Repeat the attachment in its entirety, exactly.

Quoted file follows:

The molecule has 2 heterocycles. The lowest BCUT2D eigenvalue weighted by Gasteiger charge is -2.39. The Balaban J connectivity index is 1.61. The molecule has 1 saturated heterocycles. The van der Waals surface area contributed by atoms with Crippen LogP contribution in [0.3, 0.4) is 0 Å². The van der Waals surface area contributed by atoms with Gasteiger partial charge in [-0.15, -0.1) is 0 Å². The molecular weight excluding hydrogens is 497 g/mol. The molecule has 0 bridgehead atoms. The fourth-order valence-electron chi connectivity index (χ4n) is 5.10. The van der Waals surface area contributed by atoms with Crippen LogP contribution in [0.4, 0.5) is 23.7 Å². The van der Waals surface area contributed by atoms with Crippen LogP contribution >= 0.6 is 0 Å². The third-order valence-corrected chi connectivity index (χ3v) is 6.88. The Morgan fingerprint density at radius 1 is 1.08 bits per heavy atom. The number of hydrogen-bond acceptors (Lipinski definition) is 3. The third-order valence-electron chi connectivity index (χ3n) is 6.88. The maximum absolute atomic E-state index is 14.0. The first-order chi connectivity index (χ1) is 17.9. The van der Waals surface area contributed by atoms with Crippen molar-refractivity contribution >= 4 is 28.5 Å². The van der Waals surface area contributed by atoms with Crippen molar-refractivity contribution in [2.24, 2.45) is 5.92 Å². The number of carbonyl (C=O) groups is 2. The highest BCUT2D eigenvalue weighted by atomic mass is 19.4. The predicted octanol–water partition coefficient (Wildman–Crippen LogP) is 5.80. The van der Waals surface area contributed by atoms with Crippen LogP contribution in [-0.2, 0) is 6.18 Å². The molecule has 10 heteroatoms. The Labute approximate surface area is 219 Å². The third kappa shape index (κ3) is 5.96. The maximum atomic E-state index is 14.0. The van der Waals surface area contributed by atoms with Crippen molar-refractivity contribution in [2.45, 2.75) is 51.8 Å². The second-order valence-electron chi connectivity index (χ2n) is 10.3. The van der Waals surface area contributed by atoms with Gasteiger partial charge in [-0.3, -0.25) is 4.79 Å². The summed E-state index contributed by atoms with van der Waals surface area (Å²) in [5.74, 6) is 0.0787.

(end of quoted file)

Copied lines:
The molecule has 2 heterocycles. The lowest BCUT2D eigenvalue weighted by Gasteiger charge is -2.39. The Balaban J connectivity index is 1.61. The molecule has 1 saturated heterocycles. The van der Waals surface area contributed by atoms with Crippen LogP contribution in [0.3, 0.4) is 0 Å². The van der Waals surface area contributed by atoms with Gasteiger partial charge in [-0.15, -0.1) is 0 Å². The molecular weight excluding hydrogens is 497 g/mol. The molecule has 0 bridgehead atoms. The fourth-order valence-electron chi connectivity index (χ4n) is 5.10. The van der Waals surface area contributed by atoms with Crippen LogP contribution in [0.4, 0.5) is 23.7 Å². The van der Waals surface area contributed by atoms with Crippen LogP contribution >= 0.6 is 0 Å². The third-order valence-corrected chi connectivity index (χ3v) is 6.88. The Morgan fingerprint density at radius 1 is 1.08 bits per heavy atom. The number of hydrogen-bond acceptors (Lipinski definition) is 3. The third-order valence-electron chi connectivity index (χ3n) is 6.88. The maximum absolute atomic E-state index is 14.0. The first-order chi connectivity index (χ1) is 17.9. The van der Waals surface area contributed by atoms with Crippen molar-refractivity contribution >= 4 is 28.5 Å². The van der Waals surface area contributed by atoms with Crippen molar-refractivity contribution in [2.24, 2.45) is 5.92 Å². The number of carbonyl (C=O) groups is 2. The highest BCUT2D eigenvalue weighted by atomic mass is 19.4. The predicted octanol–water partition coefficient (Wildman–Crippen LogP) is 5.80. The van der Waals surface area contributed by atoms with Crippen LogP contribution in [-0.2, 0) is 6.18 Å². The molecule has 10 heteroatoms. The Labute approximate surface area is 219 Å². The third kappa shape index (κ3) is 5.96. The maximum atomic E-state index is 14.0. The van der Waals surface area contributed by atoms with Crippen molar-refractivity contribution in [2.45, 2.75) is 51.8 Å². The second-order valence-electron chi connectivity index (χ2n) is 10.3. The van der Waals surface area contributed by atoms with Gasteiger partial charge in [-0.3, -0.25) is 4.79 Å². The summed E-state index contributed by atoms with van der Waals surface area (Å²) in [5.74, 6) is 0.0787.